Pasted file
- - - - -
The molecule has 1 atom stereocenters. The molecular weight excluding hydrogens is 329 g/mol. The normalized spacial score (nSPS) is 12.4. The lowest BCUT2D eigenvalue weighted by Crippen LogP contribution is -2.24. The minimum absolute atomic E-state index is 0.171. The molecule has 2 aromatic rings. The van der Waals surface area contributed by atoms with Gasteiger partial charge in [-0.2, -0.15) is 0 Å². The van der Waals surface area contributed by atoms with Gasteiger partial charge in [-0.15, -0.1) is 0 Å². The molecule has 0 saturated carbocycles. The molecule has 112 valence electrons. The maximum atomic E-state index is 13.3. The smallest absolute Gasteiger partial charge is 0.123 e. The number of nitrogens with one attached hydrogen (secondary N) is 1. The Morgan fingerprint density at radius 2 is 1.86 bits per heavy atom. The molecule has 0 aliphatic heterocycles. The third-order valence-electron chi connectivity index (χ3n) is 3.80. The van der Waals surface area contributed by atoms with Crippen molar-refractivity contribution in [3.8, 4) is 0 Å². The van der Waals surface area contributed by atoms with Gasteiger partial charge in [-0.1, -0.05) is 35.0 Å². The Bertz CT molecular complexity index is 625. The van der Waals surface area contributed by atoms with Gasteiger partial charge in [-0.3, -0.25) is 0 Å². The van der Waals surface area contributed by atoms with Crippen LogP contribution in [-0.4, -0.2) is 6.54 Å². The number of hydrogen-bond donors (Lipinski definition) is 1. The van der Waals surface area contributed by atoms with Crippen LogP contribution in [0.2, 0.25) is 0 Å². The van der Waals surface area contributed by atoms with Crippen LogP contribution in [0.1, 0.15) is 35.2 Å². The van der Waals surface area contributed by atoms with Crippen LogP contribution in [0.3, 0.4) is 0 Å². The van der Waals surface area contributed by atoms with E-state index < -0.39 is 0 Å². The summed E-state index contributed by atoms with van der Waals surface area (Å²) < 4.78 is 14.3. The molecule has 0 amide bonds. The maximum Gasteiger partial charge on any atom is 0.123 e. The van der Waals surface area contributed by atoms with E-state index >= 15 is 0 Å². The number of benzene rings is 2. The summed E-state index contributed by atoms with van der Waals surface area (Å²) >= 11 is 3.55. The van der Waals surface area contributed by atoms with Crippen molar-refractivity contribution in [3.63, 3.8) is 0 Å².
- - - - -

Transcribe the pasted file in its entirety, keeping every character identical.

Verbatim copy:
The molecule has 1 atom stereocenters. The molecular weight excluding hydrogens is 329 g/mol. The normalized spacial score (nSPS) is 12.4. The lowest BCUT2D eigenvalue weighted by Crippen LogP contribution is -2.24. The minimum absolute atomic E-state index is 0.171. The molecule has 2 aromatic rings. The van der Waals surface area contributed by atoms with Gasteiger partial charge in [-0.2, -0.15) is 0 Å². The van der Waals surface area contributed by atoms with Gasteiger partial charge in [-0.15, -0.1) is 0 Å². The molecule has 0 saturated carbocycles. The molecule has 112 valence electrons. The maximum atomic E-state index is 13.3. The smallest absolute Gasteiger partial charge is 0.123 e. The number of nitrogens with one attached hydrogen (secondary N) is 1. The Morgan fingerprint density at radius 2 is 1.86 bits per heavy atom. The molecule has 0 aliphatic heterocycles. The third-order valence-electron chi connectivity index (χ3n) is 3.80. The van der Waals surface area contributed by atoms with Crippen molar-refractivity contribution in [3.8, 4) is 0 Å². The van der Waals surface area contributed by atoms with Gasteiger partial charge in [-0.1, -0.05) is 35.0 Å². The Bertz CT molecular complexity index is 625. The van der Waals surface area contributed by atoms with Gasteiger partial charge in [-0.3, -0.25) is 0 Å². The van der Waals surface area contributed by atoms with Crippen LogP contribution in [-0.4, -0.2) is 6.54 Å². The number of hydrogen-bond donors (Lipinski definition) is 1. The van der Waals surface area contributed by atoms with Crippen LogP contribution in [0.2, 0.25) is 0 Å². The van der Waals surface area contributed by atoms with Crippen LogP contribution in [0.1, 0.15) is 35.2 Å². The van der Waals surface area contributed by atoms with Crippen LogP contribution in [0.3, 0.4) is 0 Å². The van der Waals surface area contributed by atoms with E-state index < -0.39 is 0 Å². The summed E-state index contributed by atoms with van der Waals surface area (Å²) < 4.78 is 14.3. The molecule has 0 amide bonds. The maximum Gasteiger partial charge on any atom is 0.123 e. The van der Waals surface area contributed by atoms with E-state index >= 15 is 0 Å². The number of benzene rings is 2. The summed E-state index contributed by atoms with van der Waals surface area (Å²) >= 11 is 3.55. The van der Waals surface area contributed by atoms with Crippen molar-refractivity contribution in [3.63, 3.8) is 0 Å².